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Personal Firewall

A personal firewall is an application which controls network traffic to and from a computer, permitting or denying communications based on a security policy.

A personal firewall differs from a conventional firewall in terms of scale. Personal firewalls are typically designed for use by end-users. As a result, a personal firewall will usually protect only the computer on which it is installed.

Many personal firewalls are able to control network traffic by prompting the user each time a connection is attempted and adapting security policy accordingly. Personal firewalls may also provide some level of intrusion detection, allowing the software to terminate or block connectivity where it suspects an intrusion is being attempted.


Common Personal Firewall Features:
  • Alert the user about outgoing connection attempts
  • Allows the user to control which programs can and cannot access the local network and/or Internet
  • Hide the computer from port scans by not responding to unsolicited network traffic
  • Monitor applications that are listening for incoming connections
  • Monitor and regulate all incoming and outgoing Internet users
  • Prevent unwanted network traffic from locally installed applications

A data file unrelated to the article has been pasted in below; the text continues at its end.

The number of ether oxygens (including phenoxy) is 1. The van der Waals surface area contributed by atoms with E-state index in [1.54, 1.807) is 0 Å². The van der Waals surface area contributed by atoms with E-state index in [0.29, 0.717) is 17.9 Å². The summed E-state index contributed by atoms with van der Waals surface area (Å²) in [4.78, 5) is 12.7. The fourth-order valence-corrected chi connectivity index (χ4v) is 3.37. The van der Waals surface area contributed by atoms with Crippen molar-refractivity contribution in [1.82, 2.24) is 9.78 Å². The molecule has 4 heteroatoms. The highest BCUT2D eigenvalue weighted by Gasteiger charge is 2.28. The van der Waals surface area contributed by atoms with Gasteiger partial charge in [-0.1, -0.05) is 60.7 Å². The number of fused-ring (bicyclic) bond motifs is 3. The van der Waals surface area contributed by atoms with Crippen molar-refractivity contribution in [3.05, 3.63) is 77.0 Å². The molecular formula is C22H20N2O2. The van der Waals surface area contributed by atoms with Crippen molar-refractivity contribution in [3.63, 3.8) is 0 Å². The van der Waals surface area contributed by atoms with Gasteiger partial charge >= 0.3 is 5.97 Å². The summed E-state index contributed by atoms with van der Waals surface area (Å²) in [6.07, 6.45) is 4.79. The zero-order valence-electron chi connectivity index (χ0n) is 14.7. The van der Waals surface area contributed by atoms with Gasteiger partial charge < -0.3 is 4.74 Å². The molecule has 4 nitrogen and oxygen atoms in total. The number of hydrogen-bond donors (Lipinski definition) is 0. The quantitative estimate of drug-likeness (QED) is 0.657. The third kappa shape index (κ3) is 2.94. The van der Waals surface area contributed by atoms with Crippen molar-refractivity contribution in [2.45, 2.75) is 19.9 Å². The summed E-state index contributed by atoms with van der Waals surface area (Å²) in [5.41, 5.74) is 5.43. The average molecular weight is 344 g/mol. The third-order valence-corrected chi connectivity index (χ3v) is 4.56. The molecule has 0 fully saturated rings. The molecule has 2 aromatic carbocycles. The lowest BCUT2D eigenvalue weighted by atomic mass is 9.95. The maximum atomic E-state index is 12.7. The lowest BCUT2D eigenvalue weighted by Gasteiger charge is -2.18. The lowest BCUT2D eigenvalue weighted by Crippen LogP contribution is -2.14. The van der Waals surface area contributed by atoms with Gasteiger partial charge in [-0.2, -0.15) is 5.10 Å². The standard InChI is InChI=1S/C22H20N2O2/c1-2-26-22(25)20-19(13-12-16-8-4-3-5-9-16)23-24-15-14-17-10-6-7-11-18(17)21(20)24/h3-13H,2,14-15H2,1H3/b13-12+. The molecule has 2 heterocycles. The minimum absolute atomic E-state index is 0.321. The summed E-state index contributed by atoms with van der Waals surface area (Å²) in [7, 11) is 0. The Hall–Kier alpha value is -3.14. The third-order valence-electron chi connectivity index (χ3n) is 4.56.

• Provide the user with information about an application that makes a connection attempt
  • Provide information about the destination server with which an application is attempting to communicate


  • Instead of reducing the number of network-aware services, a personal firewall is an additional service that consumes system resources and can also be the target of an attack, as exemplified by the Witty worm.
  • If the system has been compromised by Malware, Spyware or similar software, these programs can also manipulate the firewall, because both are running on the same system. It may be possible to bypass or even completely shut down software firewalls in such a manner.
  • The high number of alerts generated by such applications can possibly desensitize users to alerts by warning the user of actions that may not be malicious (e.g. ICMP requests).
  • Software firewalls that interface with the operating system at the kernel mode level may potentially cause instability and/or introduce security flaws and other software bugs.
Subpages (1): How to Choose a Firewall